What should you do in periods of heightened cyber security risk?
In light of increasing political tensions, the National Cyber Security Centre has called for UK organisations to review and bolster their cyber defences where necessary due to a perceived increase in the current level of cyber threat.
While the NCSC and other security agencies have not been made aware of any direct threat to UK organisations, they are strongly encouraging businesses of all sizes to immediately review their current cyber security protocols and wider systems that are in place.
If you are unsure of how to carry this out, we have put together a comprehensive checklist to guide you through the process.
What is the current threat level?
In similar nature to financial markets and other areas of business operations, levels of risk naturally fluctuate due to the influence of external events. While a cyber-attack can take place at any moment, there may be times when the cyber threat to an organisation is greater than usual.
Concerning the nature of current events in Mainland Europe, it has widely been accepted that the risk of a cyber-attack against UK organisations has increased. Although there has been no formal threat made against UK businesses, it is expected that malicious actors will utilise the current instability in an attempt to undermine organisations’ cyber-security defences.
Due to the vast nature of the cyber security landscape, it is near on impossible to predict the exact threat to UK organisations. However, some of the most common forms of tactics utilised by hackers and scammers include:
- Ransomware and malware attacks
- Distributed Denial of Service attacks (DDoS)
- Email and messaging phishing attempts
What can you do in periods of increased risk?
In times of heightened cyber threat, it is vital to strike a balance between the threat level, the measures needed to defend against it and the impact of a potential attack. Moving to a heightened alert level can allow you to:
- Help prioritise necessary cyber security work
- Offer temporary boost to defences
- Give organisations the best chance of preventing a cyber attack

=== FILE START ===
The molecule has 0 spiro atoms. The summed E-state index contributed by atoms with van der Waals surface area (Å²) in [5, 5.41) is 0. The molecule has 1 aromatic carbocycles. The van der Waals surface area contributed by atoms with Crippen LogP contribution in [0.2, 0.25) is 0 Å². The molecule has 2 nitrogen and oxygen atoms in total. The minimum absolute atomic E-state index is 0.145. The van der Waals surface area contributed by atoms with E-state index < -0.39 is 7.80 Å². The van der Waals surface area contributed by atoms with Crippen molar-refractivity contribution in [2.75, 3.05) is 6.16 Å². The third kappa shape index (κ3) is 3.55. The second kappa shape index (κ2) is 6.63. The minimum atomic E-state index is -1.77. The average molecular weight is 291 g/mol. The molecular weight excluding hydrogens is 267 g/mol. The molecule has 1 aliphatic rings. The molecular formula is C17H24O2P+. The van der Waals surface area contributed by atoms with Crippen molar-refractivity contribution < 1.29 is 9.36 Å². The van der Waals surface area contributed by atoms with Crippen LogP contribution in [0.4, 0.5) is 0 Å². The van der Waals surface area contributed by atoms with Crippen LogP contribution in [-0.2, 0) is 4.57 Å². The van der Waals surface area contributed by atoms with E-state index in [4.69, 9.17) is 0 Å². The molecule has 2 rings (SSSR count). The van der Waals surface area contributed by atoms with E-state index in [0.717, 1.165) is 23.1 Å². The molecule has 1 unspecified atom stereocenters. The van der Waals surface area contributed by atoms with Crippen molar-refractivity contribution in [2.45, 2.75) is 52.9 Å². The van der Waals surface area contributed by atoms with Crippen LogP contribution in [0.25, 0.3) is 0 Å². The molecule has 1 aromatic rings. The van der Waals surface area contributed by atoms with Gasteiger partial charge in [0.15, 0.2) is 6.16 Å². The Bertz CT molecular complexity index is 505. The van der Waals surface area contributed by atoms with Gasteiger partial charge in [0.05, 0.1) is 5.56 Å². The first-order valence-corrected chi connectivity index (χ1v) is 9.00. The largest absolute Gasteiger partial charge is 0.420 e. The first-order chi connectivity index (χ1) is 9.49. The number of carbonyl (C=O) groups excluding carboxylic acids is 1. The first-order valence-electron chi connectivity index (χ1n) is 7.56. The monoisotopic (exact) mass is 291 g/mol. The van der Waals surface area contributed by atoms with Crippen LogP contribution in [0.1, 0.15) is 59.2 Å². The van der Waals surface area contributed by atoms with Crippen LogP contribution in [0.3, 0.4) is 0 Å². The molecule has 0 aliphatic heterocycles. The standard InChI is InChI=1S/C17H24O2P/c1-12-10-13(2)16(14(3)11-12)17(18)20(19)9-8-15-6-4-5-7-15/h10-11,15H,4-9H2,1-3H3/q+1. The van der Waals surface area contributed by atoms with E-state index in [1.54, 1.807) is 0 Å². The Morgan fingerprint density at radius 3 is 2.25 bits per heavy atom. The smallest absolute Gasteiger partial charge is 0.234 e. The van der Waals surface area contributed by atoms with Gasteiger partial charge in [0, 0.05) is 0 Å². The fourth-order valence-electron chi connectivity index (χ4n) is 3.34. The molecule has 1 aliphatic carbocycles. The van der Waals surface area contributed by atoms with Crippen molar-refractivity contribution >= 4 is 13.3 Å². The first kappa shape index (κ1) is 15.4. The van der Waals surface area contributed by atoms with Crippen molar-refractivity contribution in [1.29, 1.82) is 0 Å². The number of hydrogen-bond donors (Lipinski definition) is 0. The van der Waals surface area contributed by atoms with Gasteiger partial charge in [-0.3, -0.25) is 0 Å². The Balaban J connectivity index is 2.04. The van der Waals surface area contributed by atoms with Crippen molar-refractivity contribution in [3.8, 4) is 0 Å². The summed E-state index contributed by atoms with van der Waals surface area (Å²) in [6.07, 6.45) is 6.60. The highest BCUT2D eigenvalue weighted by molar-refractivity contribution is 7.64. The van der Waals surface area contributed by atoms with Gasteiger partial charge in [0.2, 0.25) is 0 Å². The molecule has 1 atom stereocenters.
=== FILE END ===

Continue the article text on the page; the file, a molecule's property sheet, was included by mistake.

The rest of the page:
So what can you do?
Check your systems for updates and patching
One of the most common ways for a hacker or malicious actor to gain access to your systems is through outdated or unpatched networks, systems and tools. Although you should proactively check these vital parts of your business regularly, in times of increased threats, you should ensure:
- All devices are up to date, including those who run third-party software
- All internet-facing services are scanned and patched against any known security vulnerabilities
- All mission-critical databases, systems and networks are free of vulnerabilities; where vulnerabilities cannot be solved immediately, ensure mitigations are in place
Whilst it is often unintentional, the biggest cyber risk to a business is its employees. With this in mind, IT teams are encouraged to verify access control and encourage staff to ensure their logins are personal and unique to your business. Finally, review who has access to your systems and where necessary remove any inactive accounts. Other points to consider:
- Develop a password policy
- Enable multi-factor authentication
Ensure your defences are working
In instances of increased threat, it is vital to ensure your defences are working as intended. In doing such a task, you should examine every part of your current cyber security protocols including:
- Firewalls – specifically check temporary rules that have been left in place beyond their lifetime
- DDoS and traffic filtering systems
- Phishing and spam filters
- Ransomware attention
Review your backups
With ransomware attacks on the rise, malicious actors are constantly looking for new ways to render your mission-critical data useless.
To mitigate against such threats, it is imperative you ensure your backups are running correctly. Where necessary, perform test restorations from your backups to check data and files have been pulled correctly. Within this make sure your data is accessible in an offline environment.
In today’s service-based economy, working with third-party providers has become the norm. In the instances where external businesses have access to your systems, it is recommended you have a complete understanding of their operation and level of access to your system. Where access is no longer needed, it is vital, that you revoke their access immediately.
Brief your organisation
Often the greatest line of defence your business can implement is awareness training. Ensure your employees are aware of the current threat level, the most common tactics, what to do if you receive a suspicious email and how to report it.
Are you looking for some guidance with your cybersecurity or cloud strategy? Get in touch with our experts for a free consultation on 0800 612 2524 today or email email@example.com
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